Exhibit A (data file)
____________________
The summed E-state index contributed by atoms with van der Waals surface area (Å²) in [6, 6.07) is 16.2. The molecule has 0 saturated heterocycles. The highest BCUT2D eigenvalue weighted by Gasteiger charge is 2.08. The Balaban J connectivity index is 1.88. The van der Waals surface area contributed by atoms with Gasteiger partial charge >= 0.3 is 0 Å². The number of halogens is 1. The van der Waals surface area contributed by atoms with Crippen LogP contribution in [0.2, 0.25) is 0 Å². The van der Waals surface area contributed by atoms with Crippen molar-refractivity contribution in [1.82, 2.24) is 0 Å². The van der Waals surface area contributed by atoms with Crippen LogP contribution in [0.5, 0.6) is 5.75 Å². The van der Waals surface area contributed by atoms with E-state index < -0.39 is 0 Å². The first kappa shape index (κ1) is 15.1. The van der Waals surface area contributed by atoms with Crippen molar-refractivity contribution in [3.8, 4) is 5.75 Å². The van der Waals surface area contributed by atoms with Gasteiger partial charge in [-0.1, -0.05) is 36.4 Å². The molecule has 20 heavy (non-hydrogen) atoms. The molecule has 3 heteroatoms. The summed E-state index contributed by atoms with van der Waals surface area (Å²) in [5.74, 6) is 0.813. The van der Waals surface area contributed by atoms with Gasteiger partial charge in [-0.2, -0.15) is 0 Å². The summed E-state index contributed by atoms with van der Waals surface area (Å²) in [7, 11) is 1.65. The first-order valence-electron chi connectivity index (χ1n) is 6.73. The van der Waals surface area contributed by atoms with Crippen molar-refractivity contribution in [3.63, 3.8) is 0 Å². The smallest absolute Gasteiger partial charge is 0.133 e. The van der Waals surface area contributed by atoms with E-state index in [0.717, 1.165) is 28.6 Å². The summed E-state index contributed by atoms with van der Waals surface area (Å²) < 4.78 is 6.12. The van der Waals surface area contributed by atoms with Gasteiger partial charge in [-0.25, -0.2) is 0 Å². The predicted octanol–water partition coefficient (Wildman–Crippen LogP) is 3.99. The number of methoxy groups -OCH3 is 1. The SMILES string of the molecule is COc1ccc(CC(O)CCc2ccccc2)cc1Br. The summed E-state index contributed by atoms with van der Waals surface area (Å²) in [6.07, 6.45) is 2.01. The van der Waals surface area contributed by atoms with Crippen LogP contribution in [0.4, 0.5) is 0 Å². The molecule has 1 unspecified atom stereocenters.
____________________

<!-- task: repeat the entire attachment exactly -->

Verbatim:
The summed E-state index contributed by atoms with van der Waals surface area (Å²) in [6, 6.07) is 16.2. The molecule has 0 saturated heterocycles. The highest BCUT2D eigenvalue weighted by Gasteiger charge is 2.08. The Balaban J connectivity index is 1.88. The van der Waals surface area contributed by atoms with Gasteiger partial charge >= 0.3 is 0 Å². The number of halogens is 1. The van der Waals surface area contributed by atoms with Crippen LogP contribution in [0.2, 0.25) is 0 Å². The van der Waals surface area contributed by atoms with Crippen molar-refractivity contribution in [1.82, 2.24) is 0 Å². The van der Waals surface area contributed by atoms with Crippen LogP contribution in [0.5, 0.6) is 5.75 Å². The van der Waals surface area contributed by atoms with E-state index < -0.39 is 0 Å². The first kappa shape index (κ1) is 15.1. The van der Waals surface area contributed by atoms with Crippen molar-refractivity contribution in [3.8, 4) is 5.75 Å². The van der Waals surface area contributed by atoms with Gasteiger partial charge in [-0.1, -0.05) is 36.4 Å². The molecule has 20 heavy (non-hydrogen) atoms. The molecule has 3 heteroatoms. The summed E-state index contributed by atoms with van der Waals surface area (Å²) in [5.74, 6) is 0.813. The van der Waals surface area contributed by atoms with Gasteiger partial charge in [-0.2, -0.15) is 0 Å². The summed E-state index contributed by atoms with van der Waals surface area (Å²) in [7, 11) is 1.65. The first-order valence-electron chi connectivity index (χ1n) is 6.73. The van der Waals surface area contributed by atoms with Crippen molar-refractivity contribution in [3.63, 3.8) is 0 Å². The smallest absolute Gasteiger partial charge is 0.133 e. The van der Waals surface area contributed by atoms with E-state index in [0.717, 1.165) is 28.6 Å². The summed E-state index contributed by atoms with van der Waals surface area (Å²) < 4.78 is 6.12. The van der Waals surface area contributed by atoms with Gasteiger partial charge in [-0.25, -0.2) is 0 Å². The predicted octanol–water partition coefficient (Wildman–Crippen LogP) is 3.99. The number of methoxy groups -OCH3 is 1. The SMILES string of the molecule is COc1ccc(CC(O)CCc2ccccc2)cc1Br. The summed E-state index contributed by atoms with van der Waals surface area (Å²) in [6.07, 6.45) is 2.01. The van der Waals surface area contributed by atoms with Crippen LogP contribution in [0.4, 0.5) is 0 Å². The molecule has 1 unspecified atom stereocenters.